Tuesday, September 22, 2015

A Spaghetti Analogy on Finding Falsehood in a Discussion

As I grow older, whenever people are giving discussions – in seminars, classes, lectures, symposiums, talks, sermons, etc. – I really do my best to just politely listen and simply take the helpful and thoughtful things from it, and just ignore the opposite.  This wasn’t always the case.  When I was younger, I immediately express displeasure whenever a discussant provides details which I happen to know are shallow, flawed, or simply pure bullcrap.  I try to be less obnoxious these days.  If nothing evidently good can come out of snapping out a sharp remark about it, I try to bite my tongue as much as I can (if I fail, the offense is likely to be so unforgivable that I can’t help myself).

Still, I find it frustrating when discussants fail to put more thought on the topic and verify information more keenly.  As much as I want to separate the positive from the negative aspects, it’s a struggle for me to get past the fact that a discussant would pass an erroneous or bogus detail as something genuine in order to conveniently deliver a point.  Whether this is due to the discussant’s own ignorance and failure to be more scrutinizing or an attempt to fool/manipulate the listeners whom the discussant assumes are ignorant, both reasons are unacceptable.  Even if an actual bigger truth can come out of the discussion, I’m going to find the whole thing unrewarding or, worse, appalling.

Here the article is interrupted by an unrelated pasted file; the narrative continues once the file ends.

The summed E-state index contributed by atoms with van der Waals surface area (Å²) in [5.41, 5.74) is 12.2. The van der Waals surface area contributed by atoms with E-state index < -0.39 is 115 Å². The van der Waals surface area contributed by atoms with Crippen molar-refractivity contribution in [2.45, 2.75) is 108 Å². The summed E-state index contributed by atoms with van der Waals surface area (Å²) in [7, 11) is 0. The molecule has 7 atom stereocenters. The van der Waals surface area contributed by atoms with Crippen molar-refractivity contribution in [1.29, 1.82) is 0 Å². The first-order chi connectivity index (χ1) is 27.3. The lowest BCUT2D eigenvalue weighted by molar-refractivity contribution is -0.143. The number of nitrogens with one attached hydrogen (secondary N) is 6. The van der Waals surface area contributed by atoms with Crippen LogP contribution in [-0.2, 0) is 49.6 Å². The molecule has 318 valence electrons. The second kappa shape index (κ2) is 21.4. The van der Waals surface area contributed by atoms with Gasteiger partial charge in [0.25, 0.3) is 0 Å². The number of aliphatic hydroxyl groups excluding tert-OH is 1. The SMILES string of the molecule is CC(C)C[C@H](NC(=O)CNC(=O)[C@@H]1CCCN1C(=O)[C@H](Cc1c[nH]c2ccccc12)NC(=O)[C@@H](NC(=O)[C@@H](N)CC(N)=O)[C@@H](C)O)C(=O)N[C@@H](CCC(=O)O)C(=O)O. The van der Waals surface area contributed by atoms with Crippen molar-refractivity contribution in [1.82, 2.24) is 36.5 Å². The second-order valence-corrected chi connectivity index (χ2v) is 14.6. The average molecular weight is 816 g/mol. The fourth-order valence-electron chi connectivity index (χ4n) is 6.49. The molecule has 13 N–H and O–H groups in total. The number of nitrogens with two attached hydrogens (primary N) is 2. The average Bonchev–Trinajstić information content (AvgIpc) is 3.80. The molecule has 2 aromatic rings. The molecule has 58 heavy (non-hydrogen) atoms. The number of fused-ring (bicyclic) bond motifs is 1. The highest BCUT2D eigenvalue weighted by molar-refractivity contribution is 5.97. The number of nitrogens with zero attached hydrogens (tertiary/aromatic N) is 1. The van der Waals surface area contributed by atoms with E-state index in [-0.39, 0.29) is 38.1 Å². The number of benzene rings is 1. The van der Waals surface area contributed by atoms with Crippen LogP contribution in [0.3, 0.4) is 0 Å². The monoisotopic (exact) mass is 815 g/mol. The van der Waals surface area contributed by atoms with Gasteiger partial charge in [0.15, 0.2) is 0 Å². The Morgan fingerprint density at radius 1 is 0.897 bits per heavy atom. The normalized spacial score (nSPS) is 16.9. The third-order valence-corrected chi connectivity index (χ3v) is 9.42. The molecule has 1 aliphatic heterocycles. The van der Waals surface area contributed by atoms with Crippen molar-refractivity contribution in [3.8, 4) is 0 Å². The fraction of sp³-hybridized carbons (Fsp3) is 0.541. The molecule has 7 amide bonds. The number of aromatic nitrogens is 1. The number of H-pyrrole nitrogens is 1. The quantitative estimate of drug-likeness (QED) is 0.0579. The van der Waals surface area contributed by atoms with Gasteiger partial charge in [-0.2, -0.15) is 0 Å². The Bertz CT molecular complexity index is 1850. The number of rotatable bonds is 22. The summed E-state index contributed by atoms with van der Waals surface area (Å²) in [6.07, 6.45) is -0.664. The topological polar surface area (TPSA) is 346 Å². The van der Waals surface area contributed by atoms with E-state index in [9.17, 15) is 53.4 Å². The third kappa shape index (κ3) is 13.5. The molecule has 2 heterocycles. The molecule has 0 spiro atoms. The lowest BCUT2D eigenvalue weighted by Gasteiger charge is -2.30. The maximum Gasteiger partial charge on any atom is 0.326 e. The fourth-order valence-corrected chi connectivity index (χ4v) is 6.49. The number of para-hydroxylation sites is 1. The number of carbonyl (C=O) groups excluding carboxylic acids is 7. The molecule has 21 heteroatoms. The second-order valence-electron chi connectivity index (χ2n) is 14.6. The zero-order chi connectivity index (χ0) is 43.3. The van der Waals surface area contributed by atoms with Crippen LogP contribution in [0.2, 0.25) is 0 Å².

Picture a plate of spaghetti.  Everything about it is edible and harmless except for a strand of spaghetti noodle, which happens to be poisonous.  The plate of spaghetti isn’t totally poisonous.  But that doesn’t matter anymore.  Having just one poisonous noodle strand in it has made it impossible to still eat the plate of spaghetti.

Such is my problem with finding a piece of falsehood in one’s discussion.

No comments: